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Lanoxin 0.25 mg (Digoxin)
Lanoxin (digoxin) is derived from the leaves of a digitalis plant. Digoxin helps make the heart beat stronger and with a more regular rhythm. Lanoxin is used to treat heart failure. Lanoxin is also used to treat atrial fibrillation, a heart rhythm disorder of the atria (the upper chambers of the heart that allow blood to flow into the heart).
You should not use Lanoxin 0.25 mg if you are allergic to digoxin, or if you have ventricular fibrillation (a heart rhythm disorder of the ventricles, or lower chambers of the heart that allow blood to flow out of the heart). To make sure Lanoxin 0.25 mg is safe for you, tell your doctor if you have: a serious heart condition such as “sick sinus syndrome” or “AV block” (unless you have a pacemaker); a recent history of heart attack; Wolff-Parkinson-White Syndrome (sudden fast heartbeats); kidney disease; a thyroid disorder; an electrolyte imbalance (such as low levels of calcium, potassium, or magnesium in your blood); f you are malnourished or have recently been sick with vomiting or diarrhea; or if you take a diuretic (water pill), or use steroid medicine. It is not known whether Lanoxin will harm an unborn baby. Tell your doctor if you are pregnant or plan to become pregnant. Digoxin can pass into breast milk and may harm a nursing baby. Tell your doctor if you are breast-feeding a baby.
Take Lanoxin 0.25 mg exactly as prescribed by your doctor. Follow all directions on your prescription label. Do not take this medicine in larger or smaller amounts or for longer than recommended. Try to take the medication at the same time every day. While using Lanoxin, you may need frequent blood tests. Your kidney function may also need to be checked. Use Lanoxin 0.25 mg regularly even if you feel fine or have no symptoms. Get your prescription refilled before you run out of medicine completely. You should not stop using Lanoxin suddenly. Stopping suddenly may make your condition worse. Store at room temperature away from moisture and heat.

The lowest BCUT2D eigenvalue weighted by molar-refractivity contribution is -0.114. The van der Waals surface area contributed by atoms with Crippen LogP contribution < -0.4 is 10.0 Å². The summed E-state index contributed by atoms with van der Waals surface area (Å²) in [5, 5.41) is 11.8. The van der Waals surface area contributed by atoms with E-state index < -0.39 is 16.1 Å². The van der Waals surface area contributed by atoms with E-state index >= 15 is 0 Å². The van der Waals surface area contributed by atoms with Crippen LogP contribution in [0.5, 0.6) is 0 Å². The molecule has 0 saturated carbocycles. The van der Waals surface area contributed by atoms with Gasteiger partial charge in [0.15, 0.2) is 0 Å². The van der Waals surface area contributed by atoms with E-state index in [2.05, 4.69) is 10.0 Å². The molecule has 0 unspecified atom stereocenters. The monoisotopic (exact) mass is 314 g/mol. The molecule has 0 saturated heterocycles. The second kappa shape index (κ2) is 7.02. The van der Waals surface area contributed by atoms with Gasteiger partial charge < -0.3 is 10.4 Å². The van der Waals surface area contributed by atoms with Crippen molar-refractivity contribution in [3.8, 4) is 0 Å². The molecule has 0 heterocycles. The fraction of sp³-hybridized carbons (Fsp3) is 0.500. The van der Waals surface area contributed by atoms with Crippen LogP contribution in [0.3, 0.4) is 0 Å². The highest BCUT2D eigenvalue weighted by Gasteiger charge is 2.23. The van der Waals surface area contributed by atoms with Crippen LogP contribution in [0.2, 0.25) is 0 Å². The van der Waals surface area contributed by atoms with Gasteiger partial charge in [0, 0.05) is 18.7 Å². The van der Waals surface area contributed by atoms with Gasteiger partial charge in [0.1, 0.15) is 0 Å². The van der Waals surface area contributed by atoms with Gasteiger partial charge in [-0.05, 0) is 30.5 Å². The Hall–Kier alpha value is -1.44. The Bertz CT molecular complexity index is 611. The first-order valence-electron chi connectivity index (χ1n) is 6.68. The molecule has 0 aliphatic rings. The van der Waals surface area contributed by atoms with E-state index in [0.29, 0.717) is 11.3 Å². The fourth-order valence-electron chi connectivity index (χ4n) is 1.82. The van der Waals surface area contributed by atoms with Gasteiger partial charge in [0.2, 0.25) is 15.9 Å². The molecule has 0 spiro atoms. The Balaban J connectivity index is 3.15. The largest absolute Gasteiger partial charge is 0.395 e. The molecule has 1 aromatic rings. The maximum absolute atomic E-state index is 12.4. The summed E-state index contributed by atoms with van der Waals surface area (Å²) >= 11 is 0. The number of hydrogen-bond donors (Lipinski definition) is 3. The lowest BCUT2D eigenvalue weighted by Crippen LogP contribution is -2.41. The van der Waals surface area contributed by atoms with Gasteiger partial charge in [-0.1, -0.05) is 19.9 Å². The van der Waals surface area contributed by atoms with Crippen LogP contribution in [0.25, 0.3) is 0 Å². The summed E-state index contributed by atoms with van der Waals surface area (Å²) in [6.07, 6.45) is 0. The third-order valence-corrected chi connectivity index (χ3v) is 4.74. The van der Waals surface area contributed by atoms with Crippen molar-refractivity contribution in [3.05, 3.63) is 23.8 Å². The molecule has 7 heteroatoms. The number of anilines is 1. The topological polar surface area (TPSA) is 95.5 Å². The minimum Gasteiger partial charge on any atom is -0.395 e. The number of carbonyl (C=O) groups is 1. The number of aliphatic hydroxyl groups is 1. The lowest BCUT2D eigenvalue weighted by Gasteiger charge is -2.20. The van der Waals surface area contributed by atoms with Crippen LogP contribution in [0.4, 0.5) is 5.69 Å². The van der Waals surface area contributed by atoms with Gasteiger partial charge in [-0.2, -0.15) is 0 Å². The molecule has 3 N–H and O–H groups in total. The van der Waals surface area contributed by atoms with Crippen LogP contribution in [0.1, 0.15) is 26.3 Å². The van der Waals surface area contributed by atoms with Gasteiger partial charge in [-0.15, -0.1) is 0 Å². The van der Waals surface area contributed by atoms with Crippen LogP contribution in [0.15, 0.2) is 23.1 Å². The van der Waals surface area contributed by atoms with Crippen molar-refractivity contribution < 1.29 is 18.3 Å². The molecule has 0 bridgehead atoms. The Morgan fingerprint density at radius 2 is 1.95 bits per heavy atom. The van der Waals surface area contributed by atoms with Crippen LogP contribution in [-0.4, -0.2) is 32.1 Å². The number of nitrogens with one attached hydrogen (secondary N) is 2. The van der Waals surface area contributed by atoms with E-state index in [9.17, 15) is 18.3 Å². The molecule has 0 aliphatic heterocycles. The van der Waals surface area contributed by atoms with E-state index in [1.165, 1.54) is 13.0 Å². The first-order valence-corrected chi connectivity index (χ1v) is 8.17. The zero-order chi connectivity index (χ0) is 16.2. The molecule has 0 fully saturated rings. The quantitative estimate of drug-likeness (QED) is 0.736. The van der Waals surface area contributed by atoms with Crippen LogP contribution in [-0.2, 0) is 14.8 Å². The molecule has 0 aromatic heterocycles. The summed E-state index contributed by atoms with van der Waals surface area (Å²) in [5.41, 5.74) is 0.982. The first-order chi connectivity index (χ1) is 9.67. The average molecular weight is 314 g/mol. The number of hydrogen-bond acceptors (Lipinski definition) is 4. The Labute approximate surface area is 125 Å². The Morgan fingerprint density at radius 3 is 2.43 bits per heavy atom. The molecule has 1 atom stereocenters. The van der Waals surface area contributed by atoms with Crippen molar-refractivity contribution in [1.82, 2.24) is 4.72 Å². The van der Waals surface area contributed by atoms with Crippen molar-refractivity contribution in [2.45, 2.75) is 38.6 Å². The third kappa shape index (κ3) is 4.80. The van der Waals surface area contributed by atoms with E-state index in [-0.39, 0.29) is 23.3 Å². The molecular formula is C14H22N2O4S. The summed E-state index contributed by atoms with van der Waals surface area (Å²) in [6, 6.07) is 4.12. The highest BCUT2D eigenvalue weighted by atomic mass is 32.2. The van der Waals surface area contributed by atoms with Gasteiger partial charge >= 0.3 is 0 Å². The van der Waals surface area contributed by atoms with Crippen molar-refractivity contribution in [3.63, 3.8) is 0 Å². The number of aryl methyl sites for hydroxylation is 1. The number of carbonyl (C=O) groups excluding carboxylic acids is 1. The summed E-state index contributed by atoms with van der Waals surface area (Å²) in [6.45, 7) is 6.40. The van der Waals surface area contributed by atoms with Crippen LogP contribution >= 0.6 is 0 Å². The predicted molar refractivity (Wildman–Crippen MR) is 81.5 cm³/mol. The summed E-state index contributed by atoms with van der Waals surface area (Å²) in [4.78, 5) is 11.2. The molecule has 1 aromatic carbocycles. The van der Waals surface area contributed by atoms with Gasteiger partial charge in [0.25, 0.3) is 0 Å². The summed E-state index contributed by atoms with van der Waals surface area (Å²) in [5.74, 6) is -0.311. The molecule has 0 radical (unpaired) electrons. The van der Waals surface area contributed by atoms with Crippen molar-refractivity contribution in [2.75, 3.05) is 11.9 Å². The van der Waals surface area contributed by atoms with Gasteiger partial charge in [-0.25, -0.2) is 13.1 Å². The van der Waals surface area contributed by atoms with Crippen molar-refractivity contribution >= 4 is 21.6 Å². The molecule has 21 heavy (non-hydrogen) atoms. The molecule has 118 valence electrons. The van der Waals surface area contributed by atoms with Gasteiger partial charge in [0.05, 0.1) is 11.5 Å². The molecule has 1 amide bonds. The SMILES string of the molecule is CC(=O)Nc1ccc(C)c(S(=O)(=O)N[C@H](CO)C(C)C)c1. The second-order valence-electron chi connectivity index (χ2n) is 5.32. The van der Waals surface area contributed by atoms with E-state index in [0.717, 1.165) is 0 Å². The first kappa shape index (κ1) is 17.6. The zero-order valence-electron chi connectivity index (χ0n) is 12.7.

- What happens if I miss a dose?
Take the missed dose as soon as you remember. Skip the missed dose if your next dose is less than 12 hours away. Do not take extra medicine to make up the missed dose.
- What happens if I overdose?
Seek emergency medical attention or call the Poison Help line at 1-800-222-1222. An overdose of digoxin can be fatal.
Avoid becoming overheated or dehydrated during exercise, in hot weather, or by not drinking enough fluids. Digoxin overdose can occur more easily if you are dehydrated.
Get emergency medical help if you have signs of an allergic reaction to Lanoxin: hives; difficulty breathing; swelling of your face, lips, tongue, or throat. Call your doctor at once if you have: nausea, vomiting, loss of appetite; fast, slow, or uneven heart rate; bloody or black, tarry stools; blurred vision, yellowed vision; or confusion, hallucinations, unusual thoughts or behavior. Serious side effects may be more likely in older adults and those who are ill or debilitated.
Common Lanoxin side effects may include: nausea, diarrhea; feeling weak or dizzy; headache, weakness, anxiety, depression; enlarged breasts in men; or mild skin rash.
Other drugs may interact with digoxin, including prescription and over-the-counter medicines, vitamins, and herbal products. Tell each of your health care providers about all medicines you use now and any medicine you start or stop using while you are taking Lanoxin.
|Country of Origin||
Heart failure, Arrhythmias
Glaxo SmithKline Pharmaceuticals Ltd
10 tablets in 1 strip